Quickly: here are real life factors that may cause credit problems/losses for automobile lenders. Information reported in WSJ 7/2/2014: Liberal/loose loan underwriting supported auto sales volume: average loan term reached record length of 66 months, and borrowers with worst credit scores terms were even longer at 71.4 months. Combine that long terms with record low interest rates. Longer terms mean declining collateral values years out. Lowest average FICO (credit) scores in six years. Larger proportion of market was leases, lenders are betting on automobile residual values, current used car sales actually support the lower lease/teaser(?) payments. However, when (not if) rates rise . . . What is not to like?

Because everyone is looking at it through the prism of ideology. Are scientific detachment and the free exchange of ideas dead?

Accounting and finance (real world) concepts don’t fit in “ivory tower” models.

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Yancey Ward July 8, 2014 at 5:16 pm

If one is selling a kidney to finance a purchase (figuratively speaking?), you are seeing a bubble. I have been told that a lot of purchases in the US today are for cash, so I question a bubble in US real estate (unless the cash thing is actually wrong). How are the purchases in Ireland being paid for?

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Willitts July 8, 2014 at 5:29 pm

Why is it largely cash? (Cash is about 40% in some markets and falling)

Cash glut, low opportunity costs from a low rate environment, damaged household balance sheets, impaired credit, and lots of bargains.

Investor demand is mostly satiated. Prices have risen to the point that capital gains investing is no longer profitable net of expenses. Expectations of rising rates soon makes longer term investments less desirable.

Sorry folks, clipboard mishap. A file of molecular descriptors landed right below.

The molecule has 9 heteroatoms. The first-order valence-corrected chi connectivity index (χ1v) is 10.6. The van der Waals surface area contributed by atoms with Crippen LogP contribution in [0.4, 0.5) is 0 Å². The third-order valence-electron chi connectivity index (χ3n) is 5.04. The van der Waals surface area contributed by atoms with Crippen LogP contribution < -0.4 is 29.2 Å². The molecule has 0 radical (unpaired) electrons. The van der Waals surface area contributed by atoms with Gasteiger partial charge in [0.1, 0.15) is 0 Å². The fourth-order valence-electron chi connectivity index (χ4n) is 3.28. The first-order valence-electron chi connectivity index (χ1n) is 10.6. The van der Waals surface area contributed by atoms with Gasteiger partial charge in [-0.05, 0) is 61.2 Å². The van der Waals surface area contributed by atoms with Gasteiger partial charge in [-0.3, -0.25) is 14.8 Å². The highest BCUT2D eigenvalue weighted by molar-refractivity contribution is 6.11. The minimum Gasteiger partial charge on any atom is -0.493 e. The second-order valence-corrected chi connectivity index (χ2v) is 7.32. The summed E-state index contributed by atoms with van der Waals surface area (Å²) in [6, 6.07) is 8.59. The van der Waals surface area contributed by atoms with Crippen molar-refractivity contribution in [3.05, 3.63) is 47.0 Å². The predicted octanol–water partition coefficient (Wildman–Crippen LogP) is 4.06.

The low point in a business cycle is ideal for risk taking. We are way past that now. The economy is already slowing.

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Tom July 8, 2014 at 5:58 pm

The original meaning of bubble, I think, is a mass investment fad where widespread belief in a type of asset’s likelihood to appreciate becomes a self-fulfilling prophesy and drives valuations far beyond fundamentals.

These days, though, any sort of purportedly above-fundamentals valuation is called a “bubble”. Which greatly dilutes the power of the word, but you can’t fight popular usage.

I don’t think the Dublin rebound meets the original criteria, but it might meet the latter. You’d need to look at incomes, rents and rental yields, not previous peaks.

But with housing it’s very hard to say what “fundamentals” are. Some ratio of area incomes? That still means a neighborhood’s “fundamentals” go up when its land prices go up, which doesn’t sound very fundamental to me. What’s the fundamental ratio of incomes that should go to land rents?

As for Tyler’s comments on the US real estate bubble, I certainly agree that many areas had no bubble by the original, and my preferred, definition. But were prices merely above fundamentals? God knows. I doubt though that price drops anywhere were especially “anomalous.” Even in a world without bubbles (as originally defined) we would still have financial cycles, and land prices would still be cyclical.

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Willitts July 8, 2014 at 7:45 pm